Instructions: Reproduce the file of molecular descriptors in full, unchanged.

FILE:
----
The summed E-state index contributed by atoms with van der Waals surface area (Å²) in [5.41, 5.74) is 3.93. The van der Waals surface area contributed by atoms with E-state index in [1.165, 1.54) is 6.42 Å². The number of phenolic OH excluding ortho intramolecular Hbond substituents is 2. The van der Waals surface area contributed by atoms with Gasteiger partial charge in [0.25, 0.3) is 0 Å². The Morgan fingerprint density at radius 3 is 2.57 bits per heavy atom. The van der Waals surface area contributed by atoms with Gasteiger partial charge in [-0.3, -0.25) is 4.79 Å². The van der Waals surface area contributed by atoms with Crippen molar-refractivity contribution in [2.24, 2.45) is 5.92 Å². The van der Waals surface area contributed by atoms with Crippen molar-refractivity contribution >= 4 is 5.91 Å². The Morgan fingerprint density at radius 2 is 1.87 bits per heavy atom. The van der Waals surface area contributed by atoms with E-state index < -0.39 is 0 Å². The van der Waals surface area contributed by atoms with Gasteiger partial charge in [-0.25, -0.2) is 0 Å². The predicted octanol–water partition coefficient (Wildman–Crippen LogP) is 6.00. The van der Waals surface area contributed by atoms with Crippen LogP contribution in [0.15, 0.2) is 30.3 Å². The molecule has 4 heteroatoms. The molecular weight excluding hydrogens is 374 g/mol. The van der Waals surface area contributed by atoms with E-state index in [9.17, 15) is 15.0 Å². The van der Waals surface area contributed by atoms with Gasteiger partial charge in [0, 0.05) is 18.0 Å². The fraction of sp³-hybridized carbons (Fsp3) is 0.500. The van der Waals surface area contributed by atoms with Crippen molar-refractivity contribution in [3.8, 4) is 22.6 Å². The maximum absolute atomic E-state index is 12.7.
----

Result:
The summed E-state index contributed by atoms with van der Waals surface area (Å²) in [5.41, 5.74) is 3.93. The van der Waals surface area contributed by atoms with E-state index in [1.165, 1.54) is 6.42 Å². The number of phenolic OH excluding ortho intramolecular Hbond substituents is 2. The van der Waals surface area contributed by atoms with Gasteiger partial charge in [0.25, 0.3) is 0 Å². The Morgan fingerprint density at radius 3 is 2.57 bits per heavy atom. The van der Waals surface area contributed by atoms with Gasteiger partial charge in [-0.3, -0.25) is 4.79 Å². The van der Waals surface area contributed by atoms with Crippen molar-refractivity contribution in [2.24, 2.45) is 5.92 Å². The van der Waals surface area contributed by atoms with Crippen molar-refractivity contribution >= 4 is 5.91 Å². The Morgan fingerprint density at radius 2 is 1.87 bits per heavy atom. The van der Waals surface area contributed by atoms with E-state index < -0.39 is 0 Å². The van der Waals surface area contributed by atoms with Gasteiger partial charge in [-0.25, -0.2) is 0 Å². The predicted octanol–water partition coefficient (Wildman–Crippen LogP) is 6.00. The van der Waals surface area contributed by atoms with Crippen LogP contribution in [0.15, 0.2) is 30.3 Å². The molecule has 4 heteroatoms. The molecular weight excluding hydrogens is 374 g/mol. The van der Waals surface area contributed by atoms with E-state index in [9.17, 15) is 15.0 Å². The van der Waals surface area contributed by atoms with Gasteiger partial charge in [0, 0.05) is 18.0 Å². The fraction of sp³-hybridized carbons (Fsp3) is 0.500. The van der Waals surface area contributed by atoms with Crippen molar-refractivity contribution in [3.8, 4) is 22.6 Å². The maximum absolute atomic E-state index is 12.7.